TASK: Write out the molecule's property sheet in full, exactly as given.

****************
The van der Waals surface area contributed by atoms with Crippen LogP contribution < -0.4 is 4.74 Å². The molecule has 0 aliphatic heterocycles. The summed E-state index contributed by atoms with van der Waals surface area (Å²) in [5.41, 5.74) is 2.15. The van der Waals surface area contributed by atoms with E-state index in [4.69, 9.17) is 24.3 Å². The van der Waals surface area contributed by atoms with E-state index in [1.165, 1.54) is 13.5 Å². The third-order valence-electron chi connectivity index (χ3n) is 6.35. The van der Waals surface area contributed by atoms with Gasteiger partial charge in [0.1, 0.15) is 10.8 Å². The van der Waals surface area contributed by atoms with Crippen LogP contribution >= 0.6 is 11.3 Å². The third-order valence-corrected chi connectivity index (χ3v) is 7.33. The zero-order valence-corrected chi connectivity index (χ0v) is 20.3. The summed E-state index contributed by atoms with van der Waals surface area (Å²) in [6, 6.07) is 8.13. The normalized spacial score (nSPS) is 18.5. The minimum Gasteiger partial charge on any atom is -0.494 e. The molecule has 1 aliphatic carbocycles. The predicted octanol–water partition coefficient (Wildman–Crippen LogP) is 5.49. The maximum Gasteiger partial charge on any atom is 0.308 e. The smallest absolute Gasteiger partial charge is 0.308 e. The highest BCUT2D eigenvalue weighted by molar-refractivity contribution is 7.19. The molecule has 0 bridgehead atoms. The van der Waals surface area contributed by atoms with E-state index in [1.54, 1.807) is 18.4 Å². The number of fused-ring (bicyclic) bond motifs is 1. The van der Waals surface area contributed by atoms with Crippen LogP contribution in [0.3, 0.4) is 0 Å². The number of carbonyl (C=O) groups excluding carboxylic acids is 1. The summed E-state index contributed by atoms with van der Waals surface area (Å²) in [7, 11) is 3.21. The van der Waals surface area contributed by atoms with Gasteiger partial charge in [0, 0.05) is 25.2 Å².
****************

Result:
The van der Waals surface area contributed by atoms with Crippen LogP contribution < -0.4 is 4.74 Å². The molecule has 0 aliphatic heterocycles. The summed E-state index contributed by atoms with van der Waals surface area (Å²) in [5.41, 5.74) is 2.15. The van der Waals surface area contributed by atoms with E-state index in [4.69, 9.17) is 24.3 Å². The van der Waals surface area contributed by atoms with E-state index in [1.165, 1.54) is 13.5 Å². The third-order valence-electron chi connectivity index (χ3n) is 6.35. The van der Waals surface area contributed by atoms with Gasteiger partial charge in [0.1, 0.15) is 10.8 Å². The van der Waals surface area contributed by atoms with Crippen LogP contribution >= 0.6 is 11.3 Å². The third-order valence-corrected chi connectivity index (χ3v) is 7.33. The zero-order valence-corrected chi connectivity index (χ0v) is 20.3. The summed E-state index contributed by atoms with van der Waals surface area (Å²) in [6, 6.07) is 8.13. The normalized spacial score (nSPS) is 18.5. The minimum Gasteiger partial charge on any atom is -0.494 e. The molecule has 1 aliphatic carbocycles. The predicted octanol–water partition coefficient (Wildman–Crippen LogP) is 5.49. The maximum Gasteiger partial charge on any atom is 0.308 e. The smallest absolute Gasteiger partial charge is 0.308 e. The highest BCUT2D eigenvalue weighted by molar-refractivity contribution is 7.19. The molecule has 0 bridgehead atoms. The van der Waals surface area contributed by atoms with E-state index in [1.54, 1.807) is 18.4 Å². The number of fused-ring (bicyclic) bond motifs is 1. The van der Waals surface area contributed by atoms with Crippen LogP contribution in [0.3, 0.4) is 0 Å². The number of carbonyl (C=O) groups excluding carboxylic acids is 1. The summed E-state index contributed by atoms with van der Waals surface area (Å²) in [7, 11) is 3.21. The van der Waals surface area contributed by atoms with Gasteiger partial charge in [0, 0.05) is 25.2 Å².